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Garry Sibosado, Aalingoon (Rainbow Serpent), 2018, ochre pigment on engraved pearl shell, detail. Courtesy the artist

Desert River Sea is a vibrant, compelling tour of the Kimberley

Review: Desert River Sea: Portraits of the Kimberley, Art Gallery of Western Australia.

For the past century, the curator has been the deciding factor in what is shown by museums and galleries, reassuring audiences of the importance of what they are seeing. While acknowledging other commercial and audience drivers, the centrality of curatorial decision-making has been sacrosanct.

But when the curatorial team from the Art Gallery of Western Australia embarked on an epic quest to document the art of the Kimberley region in the state’s north west, they abandoned this idea of a single authorial voice in favour of a new model of partnership and exchange. Artists and art centres in the Kimberley were invited to help shape the Desert River Sea project.

This is, after all, an area with a 50,000-year history of continuous cultural engagement, made up of over 200 communities and 30 language groups. Since the 1980s, it has been an important hub for contemporary art.

Ngarralja Tommy May with his art work Untitled, synthetic polymer and paint pen on sheep hide, 2018. Courtesy Mangkaja Arts Resource Agency

Through centres such as Mangkaja Arts Resource Agency at Fitzroy Crossing, (which opened in 1981), the Goolarabooloo Aboriginal Arts & Crafts Centre, Broome (which opened in 1985) and the East Kimberley Waringarri Aboriginal Arts Centre, founded in Kununurra in 1988, a worldwide audience had been created for the region’s art.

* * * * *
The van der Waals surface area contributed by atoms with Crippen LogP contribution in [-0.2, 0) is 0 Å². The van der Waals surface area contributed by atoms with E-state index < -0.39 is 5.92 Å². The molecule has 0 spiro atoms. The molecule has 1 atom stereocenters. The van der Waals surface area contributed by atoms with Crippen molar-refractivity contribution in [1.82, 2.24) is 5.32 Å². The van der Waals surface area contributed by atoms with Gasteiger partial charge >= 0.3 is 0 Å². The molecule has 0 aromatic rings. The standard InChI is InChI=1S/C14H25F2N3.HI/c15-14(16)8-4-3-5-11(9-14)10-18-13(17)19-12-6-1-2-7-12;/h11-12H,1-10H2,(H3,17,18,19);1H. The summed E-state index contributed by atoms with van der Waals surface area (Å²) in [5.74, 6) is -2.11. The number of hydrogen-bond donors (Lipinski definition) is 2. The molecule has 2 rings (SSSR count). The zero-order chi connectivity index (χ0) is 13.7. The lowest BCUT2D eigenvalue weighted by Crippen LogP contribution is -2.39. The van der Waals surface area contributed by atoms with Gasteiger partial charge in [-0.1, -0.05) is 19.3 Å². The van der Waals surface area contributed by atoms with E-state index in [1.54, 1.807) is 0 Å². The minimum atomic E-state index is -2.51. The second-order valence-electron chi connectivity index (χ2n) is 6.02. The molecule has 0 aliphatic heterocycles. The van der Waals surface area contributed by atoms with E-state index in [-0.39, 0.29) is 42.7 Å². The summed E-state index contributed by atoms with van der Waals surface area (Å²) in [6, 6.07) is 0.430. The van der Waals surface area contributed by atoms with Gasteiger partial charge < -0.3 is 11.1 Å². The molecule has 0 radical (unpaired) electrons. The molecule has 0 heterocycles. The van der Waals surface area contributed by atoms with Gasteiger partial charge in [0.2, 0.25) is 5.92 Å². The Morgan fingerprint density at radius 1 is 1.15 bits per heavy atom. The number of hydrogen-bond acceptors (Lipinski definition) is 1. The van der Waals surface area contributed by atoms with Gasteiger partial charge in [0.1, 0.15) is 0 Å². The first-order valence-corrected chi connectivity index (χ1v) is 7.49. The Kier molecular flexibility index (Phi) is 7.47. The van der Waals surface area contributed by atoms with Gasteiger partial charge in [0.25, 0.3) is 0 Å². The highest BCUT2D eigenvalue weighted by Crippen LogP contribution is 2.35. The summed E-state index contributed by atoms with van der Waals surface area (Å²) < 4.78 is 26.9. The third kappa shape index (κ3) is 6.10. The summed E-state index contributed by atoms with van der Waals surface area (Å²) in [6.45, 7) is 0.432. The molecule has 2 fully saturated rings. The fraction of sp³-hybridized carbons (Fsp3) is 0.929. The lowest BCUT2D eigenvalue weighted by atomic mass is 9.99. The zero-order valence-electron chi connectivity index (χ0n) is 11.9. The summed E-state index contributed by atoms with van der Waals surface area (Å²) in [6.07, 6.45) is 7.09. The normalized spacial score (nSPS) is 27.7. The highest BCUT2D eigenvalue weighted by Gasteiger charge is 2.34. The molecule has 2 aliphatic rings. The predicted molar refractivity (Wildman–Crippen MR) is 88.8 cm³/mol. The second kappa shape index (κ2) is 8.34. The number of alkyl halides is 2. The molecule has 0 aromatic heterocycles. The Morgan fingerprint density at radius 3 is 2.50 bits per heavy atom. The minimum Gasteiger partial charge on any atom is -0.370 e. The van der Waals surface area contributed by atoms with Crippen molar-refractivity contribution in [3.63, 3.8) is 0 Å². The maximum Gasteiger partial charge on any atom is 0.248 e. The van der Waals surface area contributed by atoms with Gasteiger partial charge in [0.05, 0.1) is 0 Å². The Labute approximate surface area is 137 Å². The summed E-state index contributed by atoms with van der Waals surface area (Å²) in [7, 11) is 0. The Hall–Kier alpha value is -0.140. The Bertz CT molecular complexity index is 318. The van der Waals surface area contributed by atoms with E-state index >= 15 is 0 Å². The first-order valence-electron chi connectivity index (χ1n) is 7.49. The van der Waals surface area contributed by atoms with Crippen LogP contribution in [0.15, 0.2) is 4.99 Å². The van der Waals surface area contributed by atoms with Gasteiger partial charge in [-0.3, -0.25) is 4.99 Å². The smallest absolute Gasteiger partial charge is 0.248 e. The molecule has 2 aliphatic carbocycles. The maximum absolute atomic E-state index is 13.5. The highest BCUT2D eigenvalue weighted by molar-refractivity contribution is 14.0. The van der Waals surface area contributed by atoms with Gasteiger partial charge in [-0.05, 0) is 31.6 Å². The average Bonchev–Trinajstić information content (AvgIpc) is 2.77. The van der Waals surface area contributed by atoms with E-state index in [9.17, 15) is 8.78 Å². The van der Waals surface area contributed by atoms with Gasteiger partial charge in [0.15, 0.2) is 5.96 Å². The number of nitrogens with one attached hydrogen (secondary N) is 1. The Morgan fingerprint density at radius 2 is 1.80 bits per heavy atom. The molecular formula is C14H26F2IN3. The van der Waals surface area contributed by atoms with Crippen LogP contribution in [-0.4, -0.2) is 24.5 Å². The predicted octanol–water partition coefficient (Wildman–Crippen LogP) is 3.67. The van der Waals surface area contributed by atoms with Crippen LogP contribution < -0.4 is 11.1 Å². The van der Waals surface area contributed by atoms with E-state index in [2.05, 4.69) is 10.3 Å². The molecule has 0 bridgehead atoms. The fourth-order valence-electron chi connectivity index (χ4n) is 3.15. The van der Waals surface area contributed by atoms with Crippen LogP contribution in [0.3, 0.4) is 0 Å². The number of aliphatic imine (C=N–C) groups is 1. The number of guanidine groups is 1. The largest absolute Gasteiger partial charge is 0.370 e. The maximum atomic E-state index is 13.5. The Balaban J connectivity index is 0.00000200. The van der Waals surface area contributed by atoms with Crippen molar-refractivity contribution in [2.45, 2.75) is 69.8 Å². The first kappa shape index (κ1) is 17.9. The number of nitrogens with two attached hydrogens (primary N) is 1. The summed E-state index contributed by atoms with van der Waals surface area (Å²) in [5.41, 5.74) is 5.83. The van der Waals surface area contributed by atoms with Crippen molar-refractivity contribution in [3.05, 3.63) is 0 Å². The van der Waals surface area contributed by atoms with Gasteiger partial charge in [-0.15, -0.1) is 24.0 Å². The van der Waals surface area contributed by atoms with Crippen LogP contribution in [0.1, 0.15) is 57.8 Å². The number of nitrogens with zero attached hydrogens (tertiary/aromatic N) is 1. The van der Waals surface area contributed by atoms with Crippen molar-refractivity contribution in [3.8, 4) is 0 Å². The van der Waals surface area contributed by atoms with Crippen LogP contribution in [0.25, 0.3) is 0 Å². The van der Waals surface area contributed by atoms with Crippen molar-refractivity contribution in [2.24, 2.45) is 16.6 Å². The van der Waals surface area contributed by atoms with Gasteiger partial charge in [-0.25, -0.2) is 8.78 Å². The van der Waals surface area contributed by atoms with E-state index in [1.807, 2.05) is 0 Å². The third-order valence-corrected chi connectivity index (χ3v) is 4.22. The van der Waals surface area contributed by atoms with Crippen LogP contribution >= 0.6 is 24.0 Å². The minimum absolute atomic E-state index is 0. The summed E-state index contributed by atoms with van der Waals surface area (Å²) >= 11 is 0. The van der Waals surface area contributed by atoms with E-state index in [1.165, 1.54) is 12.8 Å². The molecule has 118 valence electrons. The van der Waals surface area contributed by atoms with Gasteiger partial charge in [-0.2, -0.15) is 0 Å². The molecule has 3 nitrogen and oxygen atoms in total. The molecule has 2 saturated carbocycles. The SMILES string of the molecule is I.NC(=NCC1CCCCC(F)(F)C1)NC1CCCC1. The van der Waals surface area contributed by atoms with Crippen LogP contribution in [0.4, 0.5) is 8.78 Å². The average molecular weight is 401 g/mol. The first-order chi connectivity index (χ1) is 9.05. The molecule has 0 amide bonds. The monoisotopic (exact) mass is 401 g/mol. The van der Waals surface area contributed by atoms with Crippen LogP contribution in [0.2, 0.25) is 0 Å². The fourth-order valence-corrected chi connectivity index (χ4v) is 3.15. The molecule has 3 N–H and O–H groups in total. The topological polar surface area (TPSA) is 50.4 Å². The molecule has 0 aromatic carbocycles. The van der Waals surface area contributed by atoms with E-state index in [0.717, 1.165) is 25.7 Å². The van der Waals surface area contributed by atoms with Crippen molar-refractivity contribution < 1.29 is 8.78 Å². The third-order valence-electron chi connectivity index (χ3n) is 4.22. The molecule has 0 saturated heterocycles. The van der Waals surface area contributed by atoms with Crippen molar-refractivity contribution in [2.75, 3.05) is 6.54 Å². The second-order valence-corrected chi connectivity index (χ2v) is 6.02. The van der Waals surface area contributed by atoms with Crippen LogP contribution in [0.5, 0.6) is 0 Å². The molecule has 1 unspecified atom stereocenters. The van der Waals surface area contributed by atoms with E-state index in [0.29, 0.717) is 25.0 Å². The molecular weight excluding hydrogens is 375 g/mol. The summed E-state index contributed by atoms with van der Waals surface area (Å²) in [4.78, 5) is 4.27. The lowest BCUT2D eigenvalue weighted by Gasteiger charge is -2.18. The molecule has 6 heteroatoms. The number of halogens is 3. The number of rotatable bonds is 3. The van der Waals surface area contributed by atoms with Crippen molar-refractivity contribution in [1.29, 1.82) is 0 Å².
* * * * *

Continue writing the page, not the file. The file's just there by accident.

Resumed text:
These centres have nurtured and showcased artists such as Rover Thomas, Paddy Bedford, Janangoo Butcher Cherel, Queenie Garagarag Mckenzie, Jimmy Pike and Freddy Timms. Many have acquired art star status, acknowledged nationally and internationally.

So what has the Desert River Sea project achieved and how does it differ from other survey exhibitions of Aboriginal art that have populated galleries in Australia, North America, and Europe?

After six years of travel, conversations and exchange, curators Carly Lane and Emelia Galatis have overseen a massive project that culminated with eight major commissions.

Shirley Purdie, Goorralg-Goorralg: Storm Bird and Willy Wagtail, natural ochre and pigment on canvas, 2018. Courtesy Warnum Art Centre

Some communities used the commissioning funds to revive ceremonies and teach younger members the correct protocols for “painting up” before rituals. Garry and Darrell Sibosado from Lombadina, created a stunning Rainbow Serpent (Aalingoon) from carved and incised pearl shell.

At the Kira Kiro Art Centre in Kalumburu, the focus was on showcasing the works of Betty Bundamurra and the late Mrs. Taylor. These two elders document their country with an expressive armoury of lively dots and brush marks in a rich, ochre palette.